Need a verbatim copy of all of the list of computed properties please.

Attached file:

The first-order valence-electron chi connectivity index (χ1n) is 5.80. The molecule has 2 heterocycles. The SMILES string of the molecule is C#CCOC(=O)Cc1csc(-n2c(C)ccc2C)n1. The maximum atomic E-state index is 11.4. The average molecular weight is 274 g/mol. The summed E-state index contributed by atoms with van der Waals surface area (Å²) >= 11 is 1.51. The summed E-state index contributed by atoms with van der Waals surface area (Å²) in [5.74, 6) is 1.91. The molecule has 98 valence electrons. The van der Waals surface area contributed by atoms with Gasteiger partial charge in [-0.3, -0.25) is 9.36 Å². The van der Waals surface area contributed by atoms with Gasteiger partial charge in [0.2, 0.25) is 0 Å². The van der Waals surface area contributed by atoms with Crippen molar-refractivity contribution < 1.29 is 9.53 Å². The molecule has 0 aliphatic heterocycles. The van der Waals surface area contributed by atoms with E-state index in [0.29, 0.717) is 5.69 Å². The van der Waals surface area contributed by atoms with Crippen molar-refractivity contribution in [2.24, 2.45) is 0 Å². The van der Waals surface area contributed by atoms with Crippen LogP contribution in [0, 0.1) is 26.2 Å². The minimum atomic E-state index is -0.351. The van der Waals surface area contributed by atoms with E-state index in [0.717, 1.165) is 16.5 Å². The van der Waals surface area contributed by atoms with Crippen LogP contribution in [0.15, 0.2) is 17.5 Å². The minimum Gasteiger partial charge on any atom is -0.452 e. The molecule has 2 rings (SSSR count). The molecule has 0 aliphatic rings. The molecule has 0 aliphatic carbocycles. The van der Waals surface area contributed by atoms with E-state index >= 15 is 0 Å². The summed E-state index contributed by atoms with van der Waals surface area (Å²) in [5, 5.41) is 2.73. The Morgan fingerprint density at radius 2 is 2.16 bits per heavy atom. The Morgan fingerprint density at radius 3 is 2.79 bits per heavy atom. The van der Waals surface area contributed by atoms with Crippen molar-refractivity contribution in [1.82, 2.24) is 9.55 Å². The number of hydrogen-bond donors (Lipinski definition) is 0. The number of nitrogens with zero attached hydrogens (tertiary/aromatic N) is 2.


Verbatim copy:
The first-order valence-electron chi connectivity index (χ1n) is 5.80. The molecule has 2 heterocycles. The SMILES string of the molecule is C#CCOC(=O)Cc1csc(-n2c(C)ccc2C)n1. The maximum atomic E-state index is 11.4. The average molecular weight is 274 g/mol. The summed E-state index contributed by atoms with van der Waals surface area (Å²) >= 11 is 1.51. The summed E-state index contributed by atoms with van der Waals surface area (Å²) in [5.74, 6) is 1.91. The molecule has 98 valence electrons. The van der Waals surface area contributed by atoms with Gasteiger partial charge in [-0.3, -0.25) is 9.36 Å². The van der Waals surface area contributed by atoms with Gasteiger partial charge in [0.2, 0.25) is 0 Å². The van der Waals surface area contributed by atoms with Crippen molar-refractivity contribution < 1.29 is 9.53 Å². The molecule has 0 aliphatic heterocycles. The van der Waals surface area contributed by atoms with E-state index in [0.29, 0.717) is 5.69 Å². The van der Waals surface area contributed by atoms with Crippen molar-refractivity contribution in [2.24, 2.45) is 0 Å². The van der Waals surface area contributed by atoms with Crippen LogP contribution in [0, 0.1) is 26.2 Å². The minimum atomic E-state index is -0.351. The van der Waals surface area contributed by atoms with E-state index in [0.717, 1.165) is 16.5 Å². The van der Waals surface area contributed by atoms with Crippen LogP contribution in [0.15, 0.2) is 17.5 Å². The minimum Gasteiger partial charge on any atom is -0.452 e. The molecule has 2 rings (SSSR count). The molecule has 0 aliphatic rings. The molecule has 0 aliphatic carbocycles. The van der Waals surface area contributed by atoms with E-state index >= 15 is 0 Å². The summed E-state index contributed by atoms with van der Waals surface area (Å²) in [5, 5.41) is 2.73. The Morgan fingerprint density at radius 2 is 2.16 bits per heavy atom. The Morgan fingerprint density at radius 3 is 2.79 bits per heavy atom. The van der Waals surface area contributed by atoms with Crippen molar-refractivity contribution in [1.82, 2.24) is 9.55 Å². The number of hydrogen-bond donors (Lipinski definition) is 0. The number of nitrogens with zero attached hydrogens (tertiary/aromatic N) is 2.